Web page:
Delta's new Tilbury LNG facilities are exactly what the city needs.
One of BC Ferries' new LNG-powered Salish class vessels.
Another day, another protest.
This time at FortisBC’s Tilbury liquefied natural gas (LNG) facility in Delta, where protestors objected to the proposed expansion.
One of the proposed projects, The Tilbury Pacific Marine Jetty, would support LNG fuelling (bunkering) of ships, and have the capability to export BC-produced energy to customers across the Pacific and around the world.
The facilities would serve marine customers and further LNG exports and domestic use.
The BC Environment Assessment Office is inviting public comment on the Tilbury Marine Jetty. A 30-day comment period began on August 5th, and the public will also be able to comment after FortisBC submits its detailed project description later this year.
But criticism may be premature. Mike Leclair, FortisBC’s vice-president of major projects, told the Delta Optimist that LNG from the expansion project could reduce greenhouse-gas emissions from ships coming into BC by 27% compared to petroleum-based marine fuels.
Far from an environmental threat, the facilities might just have a part to play in the global energy transformation.
The BC government already supports the use of LNG as a marine fuel, with Premier John Horgan noting that: “The use of LNG to power the world’s ocean-going vessels is forecast to expand, and BC is well-positioned to benefit from this growth.
“… replacing diesel fuel with LNG has the potential to reduce greenhouse gas (GHG) emissions by approximately 20%. Because FortisBC’s Tilbury facility runs on clean BC electricity, LNG produced there could reduce GHG emissions in marine shipping by up to 26%. LNG-fuelled vessels have a significantly reduced risk of a spill compared to those that use heavy fuel oil or diesel.
“We are confident in BC’s ability to join the global network of ports that deliver clean-burning LNG direct to the ships of the future,” said the premier, who visited the world’s largest LNG bunkering facility at the Dutch port of Rotterdam in July 2019.
“This will allow BC to have a direct impact on global emissions by reducing the amount of greenhouse gas emissions from visiting vessels. Working together, we can meet the increasing global demand for energy solutions that reduce air pollution and protect our climate while creating more jobs and opportunities for everyone in BC.”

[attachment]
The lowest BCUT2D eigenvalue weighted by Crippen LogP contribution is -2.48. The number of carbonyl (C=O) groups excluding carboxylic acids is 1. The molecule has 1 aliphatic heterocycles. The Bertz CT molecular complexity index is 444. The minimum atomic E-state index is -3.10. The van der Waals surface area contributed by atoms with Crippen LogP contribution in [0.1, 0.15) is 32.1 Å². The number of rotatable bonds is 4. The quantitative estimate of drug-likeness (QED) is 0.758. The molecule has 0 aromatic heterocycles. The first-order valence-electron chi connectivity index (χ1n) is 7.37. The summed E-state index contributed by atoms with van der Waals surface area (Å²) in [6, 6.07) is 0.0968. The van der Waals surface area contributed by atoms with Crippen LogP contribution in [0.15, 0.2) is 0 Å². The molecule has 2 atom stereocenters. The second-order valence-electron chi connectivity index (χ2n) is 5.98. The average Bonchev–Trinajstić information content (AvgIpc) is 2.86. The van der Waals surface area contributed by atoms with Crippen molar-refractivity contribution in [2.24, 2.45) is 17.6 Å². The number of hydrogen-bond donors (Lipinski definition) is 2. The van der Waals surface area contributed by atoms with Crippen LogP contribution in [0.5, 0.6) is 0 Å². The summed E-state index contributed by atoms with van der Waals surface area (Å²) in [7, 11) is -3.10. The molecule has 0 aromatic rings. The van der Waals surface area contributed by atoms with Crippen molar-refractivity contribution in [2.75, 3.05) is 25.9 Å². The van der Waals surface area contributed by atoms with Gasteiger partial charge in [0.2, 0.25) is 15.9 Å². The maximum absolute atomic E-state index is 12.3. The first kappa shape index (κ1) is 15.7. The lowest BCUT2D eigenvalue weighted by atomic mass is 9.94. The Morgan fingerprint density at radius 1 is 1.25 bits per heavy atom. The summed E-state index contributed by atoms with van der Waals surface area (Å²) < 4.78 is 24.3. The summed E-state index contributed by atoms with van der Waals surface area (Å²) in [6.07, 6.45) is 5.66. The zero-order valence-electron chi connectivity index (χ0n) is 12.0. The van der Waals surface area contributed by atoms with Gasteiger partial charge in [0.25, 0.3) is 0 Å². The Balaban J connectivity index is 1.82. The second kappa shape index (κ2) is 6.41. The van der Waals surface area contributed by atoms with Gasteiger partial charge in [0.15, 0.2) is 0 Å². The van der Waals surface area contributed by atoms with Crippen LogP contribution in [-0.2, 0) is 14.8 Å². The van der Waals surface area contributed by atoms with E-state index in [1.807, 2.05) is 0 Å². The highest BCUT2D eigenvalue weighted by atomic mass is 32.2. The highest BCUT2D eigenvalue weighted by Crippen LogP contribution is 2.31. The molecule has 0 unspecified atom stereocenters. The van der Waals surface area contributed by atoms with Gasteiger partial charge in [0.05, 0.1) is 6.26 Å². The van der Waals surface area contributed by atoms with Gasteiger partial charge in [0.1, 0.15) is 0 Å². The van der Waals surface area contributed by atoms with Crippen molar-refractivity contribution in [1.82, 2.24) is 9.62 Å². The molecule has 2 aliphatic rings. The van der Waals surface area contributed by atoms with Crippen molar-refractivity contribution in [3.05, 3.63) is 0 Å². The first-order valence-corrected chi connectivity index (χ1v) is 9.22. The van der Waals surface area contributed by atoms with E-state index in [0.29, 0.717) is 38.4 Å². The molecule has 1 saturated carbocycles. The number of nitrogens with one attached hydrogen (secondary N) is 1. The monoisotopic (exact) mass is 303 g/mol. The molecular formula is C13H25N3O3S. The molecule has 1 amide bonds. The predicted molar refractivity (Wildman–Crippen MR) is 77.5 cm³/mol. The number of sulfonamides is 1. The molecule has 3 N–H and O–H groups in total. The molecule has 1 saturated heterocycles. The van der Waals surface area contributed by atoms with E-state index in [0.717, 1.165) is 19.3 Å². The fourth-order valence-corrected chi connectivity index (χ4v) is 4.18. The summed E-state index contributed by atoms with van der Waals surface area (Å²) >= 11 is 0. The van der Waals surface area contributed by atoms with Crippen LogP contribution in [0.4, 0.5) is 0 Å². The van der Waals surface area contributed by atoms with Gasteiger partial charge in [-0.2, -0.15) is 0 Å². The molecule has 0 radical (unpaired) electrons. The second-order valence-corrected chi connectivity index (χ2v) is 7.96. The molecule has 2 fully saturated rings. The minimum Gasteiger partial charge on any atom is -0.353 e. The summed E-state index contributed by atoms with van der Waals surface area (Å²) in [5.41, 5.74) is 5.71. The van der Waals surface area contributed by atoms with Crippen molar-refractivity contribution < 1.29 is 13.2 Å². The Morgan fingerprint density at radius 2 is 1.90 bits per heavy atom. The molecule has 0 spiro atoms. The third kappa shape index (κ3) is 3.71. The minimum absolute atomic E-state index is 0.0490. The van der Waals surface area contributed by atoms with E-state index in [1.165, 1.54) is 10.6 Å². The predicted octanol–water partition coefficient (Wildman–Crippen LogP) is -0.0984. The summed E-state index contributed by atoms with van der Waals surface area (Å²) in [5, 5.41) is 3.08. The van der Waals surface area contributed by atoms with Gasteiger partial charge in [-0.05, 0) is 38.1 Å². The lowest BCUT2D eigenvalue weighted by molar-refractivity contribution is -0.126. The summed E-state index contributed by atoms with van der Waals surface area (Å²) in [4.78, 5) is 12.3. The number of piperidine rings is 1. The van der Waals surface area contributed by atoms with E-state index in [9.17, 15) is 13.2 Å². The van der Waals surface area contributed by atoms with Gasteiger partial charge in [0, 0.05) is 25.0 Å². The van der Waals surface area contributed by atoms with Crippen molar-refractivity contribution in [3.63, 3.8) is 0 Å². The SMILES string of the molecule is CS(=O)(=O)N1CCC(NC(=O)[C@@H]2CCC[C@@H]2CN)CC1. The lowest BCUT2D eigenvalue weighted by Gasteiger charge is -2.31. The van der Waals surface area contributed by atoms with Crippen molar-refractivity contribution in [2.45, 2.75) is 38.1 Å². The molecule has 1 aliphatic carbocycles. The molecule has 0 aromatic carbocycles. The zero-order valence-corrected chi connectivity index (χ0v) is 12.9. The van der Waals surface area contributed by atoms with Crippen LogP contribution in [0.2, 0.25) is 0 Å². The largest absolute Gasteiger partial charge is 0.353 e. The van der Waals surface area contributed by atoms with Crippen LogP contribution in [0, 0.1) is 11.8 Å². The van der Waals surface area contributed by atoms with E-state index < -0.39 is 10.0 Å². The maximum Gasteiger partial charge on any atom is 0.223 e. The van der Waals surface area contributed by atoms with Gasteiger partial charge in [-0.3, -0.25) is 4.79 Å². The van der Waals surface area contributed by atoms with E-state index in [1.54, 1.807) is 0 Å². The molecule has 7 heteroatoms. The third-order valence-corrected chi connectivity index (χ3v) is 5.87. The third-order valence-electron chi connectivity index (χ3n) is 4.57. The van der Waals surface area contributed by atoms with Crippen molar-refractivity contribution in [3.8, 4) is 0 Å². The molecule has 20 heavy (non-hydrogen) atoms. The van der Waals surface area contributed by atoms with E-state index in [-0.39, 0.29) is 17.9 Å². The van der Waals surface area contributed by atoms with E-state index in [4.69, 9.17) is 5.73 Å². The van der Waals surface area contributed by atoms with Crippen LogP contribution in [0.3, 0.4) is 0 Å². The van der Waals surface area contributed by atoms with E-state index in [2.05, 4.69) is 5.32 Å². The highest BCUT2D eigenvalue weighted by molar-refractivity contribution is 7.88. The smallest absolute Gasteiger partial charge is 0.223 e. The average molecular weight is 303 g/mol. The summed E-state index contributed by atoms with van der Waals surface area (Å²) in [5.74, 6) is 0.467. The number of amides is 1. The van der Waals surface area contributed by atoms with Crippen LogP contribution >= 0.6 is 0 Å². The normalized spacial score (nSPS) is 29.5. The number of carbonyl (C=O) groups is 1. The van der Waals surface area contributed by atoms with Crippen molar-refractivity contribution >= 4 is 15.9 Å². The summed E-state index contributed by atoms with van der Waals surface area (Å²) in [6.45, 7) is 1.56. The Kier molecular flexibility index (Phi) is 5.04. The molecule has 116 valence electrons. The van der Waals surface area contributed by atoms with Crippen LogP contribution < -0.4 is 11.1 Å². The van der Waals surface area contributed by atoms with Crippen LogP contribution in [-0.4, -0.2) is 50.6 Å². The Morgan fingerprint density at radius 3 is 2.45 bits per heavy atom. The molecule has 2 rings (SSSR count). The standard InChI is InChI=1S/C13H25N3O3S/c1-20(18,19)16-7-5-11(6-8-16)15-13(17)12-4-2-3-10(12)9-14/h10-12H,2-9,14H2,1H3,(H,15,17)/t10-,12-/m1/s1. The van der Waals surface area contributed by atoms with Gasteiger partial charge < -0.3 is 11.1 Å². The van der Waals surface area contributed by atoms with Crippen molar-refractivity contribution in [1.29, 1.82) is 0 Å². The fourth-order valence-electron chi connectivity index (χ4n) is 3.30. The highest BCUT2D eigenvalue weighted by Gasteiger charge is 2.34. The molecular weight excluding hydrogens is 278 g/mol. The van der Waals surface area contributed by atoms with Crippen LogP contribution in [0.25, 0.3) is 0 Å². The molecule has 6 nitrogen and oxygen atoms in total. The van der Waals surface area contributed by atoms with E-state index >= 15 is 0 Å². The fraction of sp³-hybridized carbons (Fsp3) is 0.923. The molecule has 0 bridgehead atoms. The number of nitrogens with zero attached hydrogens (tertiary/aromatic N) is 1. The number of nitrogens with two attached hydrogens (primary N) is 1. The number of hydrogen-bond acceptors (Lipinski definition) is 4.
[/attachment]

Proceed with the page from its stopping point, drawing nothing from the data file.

Using tanker trucks alone, FortisBC has already provided LNG bunkering since 2017, including to BC Ferries. Using this LNG on BC Ferries’ Spirit-class vessels has reduced carbon dioxide emissions by 12,500 tonnes a year – equivalent to taking 2,500 cars off the road every year.
Think of what could be done with a project like the Tilbury Marine Jetty—the first ship-to-ship LNG bunkering on North America’s west coast.
The company says global GHG emissions could be reduced by up to 800,000 tonnes per year with its Tilbury LNG exported to Chinese industrial consumers. That’s equivalent to taking 170,000 vehicles off the road each year.
Now, the Port of Vancouver and other provincial ports are working on plans to provide the fuel to visiting vessels.
Roger Dall’Antonia, FortisBC CEO, says: “Establishing British Columbia as an LNG bunkering hub for regional and international vessels is a rare opportunity for the province to take meaningful climate action, while also seizing an economic opportunity provided by British Columbia’s world-class natural gas resources.
“Replacing common marine fuel with FortisBC’s LNG is not only advantageous cost-wise for the operator, but leads to GHG emission reductions of up to 26%, as well as a 95% reduction in air contaminants, such as nitrogen oxides and particulate matter.”
New international environmental guidelines for low-sulphur fuel already have international ship-owners swapping oil-fuels for LNG (with some even looking at hydrogen or ammonia for future use).
Forecasters see solid growth in global demand for LNG bunkering. In 2018, it totalled 170,000 tonnes of LNG. By 2025, it is expected to exceed nine million tonnes per year, and by 2035 over 35 million tonnes per year.
That’s not just growth—that’s exponential growth.
LNG-fuelled ships are a relatively new phenomenon. World shippers now have more than 200 LNG-fuelled ships in operation. That number is rising quickly. In June, shippers placed 33 orders. And in July, another 21—bringing year-to-date orders to 149. There are some 642 LNG carriers on the job, with another 105 ordered.
When so many are worried about the climate and struggling to find good jobs, FortisBC’s Tilbury project is just what Delta needs.